Wednesday 18 July 2018 12:35 pm

Google's record $5bn fine: Here's how the industry reacted

Tech goliath Google was hit with a record-breaking €4.3bn (£3.8bn) fine by European antitrust regulators today over “serious illegal behaviour” with its Android operating system.

Brussels concluded that Google forced smartphone makers to favour its own products such as Search and Chrome if they wanted to run on Android, which is used on 80 per cent of the world’s phones. Without them, manufacturers were denied access to the GooglePlay app store.

The fine is nearly double the amount Google was asked to pay up by the watchdog last year, after a separate investigation found it had abused its online shopping service to prioritise its own results. But what did industry analysts, tech experts, and those on either side of the case have to say?

The EU's view

"Google has used Android as a vehicle to cement the dominance of its search engine," said Commissioner Margrethe Vestager, who oversaw the case from the get-go.

"These practices have denied rivals the chance to innovate and compete on the merits. They have denied European consumers the benefits of effective competition in the important mobile sphere.

"This is illegal under EU antitrust rules."

The French government also chimed in on the news, saying that the EU had made an "excellent decision".

“No-one is above the laws that have been laid down in common for all, not Google, nor any other entity,” said government spokesman Benjamin Griveaux.

Google's view

Google's top boss Sundar Pichai, alongside the company's legal team, argued from the start that any case built against them by the EU needed to list Apple as a competitor. The EU disagreed, on the basis that Apple technology cannot be licenced by a third party, while Android is offered up to phonemakers for free.

Writing in a blog post today, Pichai said: "The decision ignores the fact that Android phones compete with iOS phones, something that 89 per cent of respondents to the Commission’s own market survey confirmed."

He added that while products like Search are often preloaded by smartphone manufacturers (presumably to gain access to Google Play, the core of Vestager's argument), users can disable or delete them in favour of choosing other apps instead.

"The Commission’s Android decision ignores the new breadth of choice and clear evidence about how people use their phones today."

The expert view

Most legal experts believed that today could have a significant impact on how Google operates in the future, and that the EU was on the right side of the law.

Bird & Bird's co-head of its competition and EU group Peter Willis, said that the EU's fine "will distract attention away from the fact that Google's conduct, as found by the Commission, fell within a very traditional category of abuse of a dominant position".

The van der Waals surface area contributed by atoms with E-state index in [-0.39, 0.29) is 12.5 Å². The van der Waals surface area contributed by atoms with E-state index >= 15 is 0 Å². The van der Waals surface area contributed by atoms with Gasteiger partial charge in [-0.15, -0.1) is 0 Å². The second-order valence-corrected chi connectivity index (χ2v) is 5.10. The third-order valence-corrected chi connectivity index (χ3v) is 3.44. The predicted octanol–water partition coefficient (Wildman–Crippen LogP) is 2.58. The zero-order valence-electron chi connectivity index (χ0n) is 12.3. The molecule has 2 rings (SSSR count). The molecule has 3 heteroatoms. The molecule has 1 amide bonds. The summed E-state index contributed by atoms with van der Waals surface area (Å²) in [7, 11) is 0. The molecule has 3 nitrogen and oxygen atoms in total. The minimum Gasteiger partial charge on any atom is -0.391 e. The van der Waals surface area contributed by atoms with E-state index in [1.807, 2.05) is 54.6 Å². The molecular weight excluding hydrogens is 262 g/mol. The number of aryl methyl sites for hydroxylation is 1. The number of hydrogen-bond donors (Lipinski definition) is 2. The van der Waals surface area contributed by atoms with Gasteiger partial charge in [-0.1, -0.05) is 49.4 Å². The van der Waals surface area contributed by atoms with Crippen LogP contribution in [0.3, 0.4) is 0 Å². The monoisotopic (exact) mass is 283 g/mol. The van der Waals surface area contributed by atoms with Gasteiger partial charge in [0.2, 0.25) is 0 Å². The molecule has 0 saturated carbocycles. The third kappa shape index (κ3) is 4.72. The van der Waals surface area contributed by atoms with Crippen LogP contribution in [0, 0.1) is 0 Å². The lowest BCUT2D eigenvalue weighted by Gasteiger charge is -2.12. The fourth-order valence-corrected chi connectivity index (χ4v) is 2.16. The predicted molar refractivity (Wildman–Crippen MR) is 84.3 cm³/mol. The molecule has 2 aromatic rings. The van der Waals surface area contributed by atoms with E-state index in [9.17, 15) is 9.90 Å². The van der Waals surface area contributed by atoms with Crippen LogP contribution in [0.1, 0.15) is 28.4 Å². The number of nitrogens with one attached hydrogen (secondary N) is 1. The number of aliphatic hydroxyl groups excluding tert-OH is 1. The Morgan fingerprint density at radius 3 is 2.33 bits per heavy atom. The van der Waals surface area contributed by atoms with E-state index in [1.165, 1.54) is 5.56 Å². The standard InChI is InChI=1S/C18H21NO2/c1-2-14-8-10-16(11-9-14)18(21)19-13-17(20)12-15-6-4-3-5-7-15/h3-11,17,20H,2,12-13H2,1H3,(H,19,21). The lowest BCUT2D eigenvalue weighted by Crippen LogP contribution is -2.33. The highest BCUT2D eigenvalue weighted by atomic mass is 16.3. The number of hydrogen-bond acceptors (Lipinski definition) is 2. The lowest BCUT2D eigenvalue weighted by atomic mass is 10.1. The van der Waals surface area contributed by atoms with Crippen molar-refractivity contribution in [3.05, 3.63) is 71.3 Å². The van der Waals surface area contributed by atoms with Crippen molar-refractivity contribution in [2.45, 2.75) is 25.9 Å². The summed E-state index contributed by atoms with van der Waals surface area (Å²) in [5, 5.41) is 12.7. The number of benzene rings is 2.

"I expect we'll hear all sorts of claims that this is a political step to target a US company, but it's entirely consistent with a long line of cases tackling similar conduct by European and other companies."

Anna Morfey, a partner at Hausfield, pointed out that today's fine is not too dissimilar to the one imposed on rival firm Microsoft over a decade ago in relation to its Windows operating system and the pre-loaded installation of products like Windows Media Player and Internet Explorer.

Others outside of the law sector, like Sam Dumitriu, head of research at independent free-trade think tank Adam Smith Institute, said:

"The European Commission’s decision to fine Google €4.3bn will make smartphones more expensive and make the market less competitive."

“Restricting Google’s ability to pre-install its own apps through agreements with manufacturers will reduce the incentive for Google to invest in and improve the Android platform. It could even lead Google to charge manufacturers upfront licensing fees to use the Google Play store."

What's next?

Google has launched an appeal on the EU's decision, which will now run in tandem to another appeal made by Google against a similar fine from the EU last year over its online comparison shopping service.

A third case between the two is still ongoing, which looks into whether Google's Adsense product prevents third party operators from displaying ads for Google competitors.

 

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